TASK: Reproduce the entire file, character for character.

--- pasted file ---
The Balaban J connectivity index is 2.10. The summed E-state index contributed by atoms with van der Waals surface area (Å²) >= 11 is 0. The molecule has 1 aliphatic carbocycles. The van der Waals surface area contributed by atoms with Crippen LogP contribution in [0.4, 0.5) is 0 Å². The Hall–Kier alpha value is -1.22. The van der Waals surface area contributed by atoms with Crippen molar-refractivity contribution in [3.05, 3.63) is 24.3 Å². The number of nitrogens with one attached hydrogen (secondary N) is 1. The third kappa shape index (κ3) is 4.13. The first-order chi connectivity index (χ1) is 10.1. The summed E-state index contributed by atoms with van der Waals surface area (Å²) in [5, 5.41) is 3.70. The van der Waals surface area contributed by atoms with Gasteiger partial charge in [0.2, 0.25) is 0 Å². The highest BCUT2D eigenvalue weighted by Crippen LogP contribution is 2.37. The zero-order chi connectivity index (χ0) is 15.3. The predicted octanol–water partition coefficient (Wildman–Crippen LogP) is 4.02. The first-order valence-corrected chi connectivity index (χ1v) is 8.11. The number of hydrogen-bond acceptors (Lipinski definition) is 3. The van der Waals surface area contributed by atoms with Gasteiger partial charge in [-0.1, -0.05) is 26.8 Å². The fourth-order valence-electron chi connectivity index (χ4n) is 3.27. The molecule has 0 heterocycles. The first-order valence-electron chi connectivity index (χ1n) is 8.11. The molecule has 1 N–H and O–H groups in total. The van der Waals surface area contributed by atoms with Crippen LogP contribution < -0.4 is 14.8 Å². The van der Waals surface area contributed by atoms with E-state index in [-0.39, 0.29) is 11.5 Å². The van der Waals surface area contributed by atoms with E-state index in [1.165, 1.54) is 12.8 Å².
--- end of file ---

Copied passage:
The Balaban J connectivity index is 2.10. The summed E-state index contributed by atoms with van der Waals surface area (Å²) >= 11 is 0. The molecule has 1 aliphatic carbocycles. The van der Waals surface area contributed by atoms with Crippen LogP contribution in [0.4, 0.5) is 0 Å². The Hall–Kier alpha value is -1.22. The van der Waals surface area contributed by atoms with Crippen molar-refractivity contribution in [3.05, 3.63) is 24.3 Å². The number of nitrogens with one attached hydrogen (secondary N) is 1. The third kappa shape index (κ3) is 4.13. The first-order chi connectivity index (χ1) is 10.1. The summed E-state index contributed by atoms with van der Waals surface area (Å²) in [5, 5.41) is 3.70. The van der Waals surface area contributed by atoms with Gasteiger partial charge in [0.2, 0.25) is 0 Å². The highest BCUT2D eigenvalue weighted by Crippen LogP contribution is 2.37. The zero-order chi connectivity index (χ0) is 15.3. The predicted octanol–water partition coefficient (Wildman–Crippen LogP) is 4.02. The first-order valence-corrected chi connectivity index (χ1v) is 8.11. The number of hydrogen-bond acceptors (Lipinski definition) is 3. The van der Waals surface area contributed by atoms with Gasteiger partial charge in [-0.1, -0.05) is 26.8 Å². The fourth-order valence-electron chi connectivity index (χ4n) is 3.27. The molecule has 0 heterocycles. The first-order valence-electron chi connectivity index (χ1n) is 8.11. The molecule has 1 N–H and O–H groups in total. The van der Waals surface area contributed by atoms with Crippen LogP contribution < -0.4 is 14.8 Å². The van der Waals surface area contributed by atoms with E-state index in [-0.39, 0.29) is 11.5 Å². The van der Waals surface area contributed by atoms with E-state index in [1.165, 1.54) is 12.8 Å².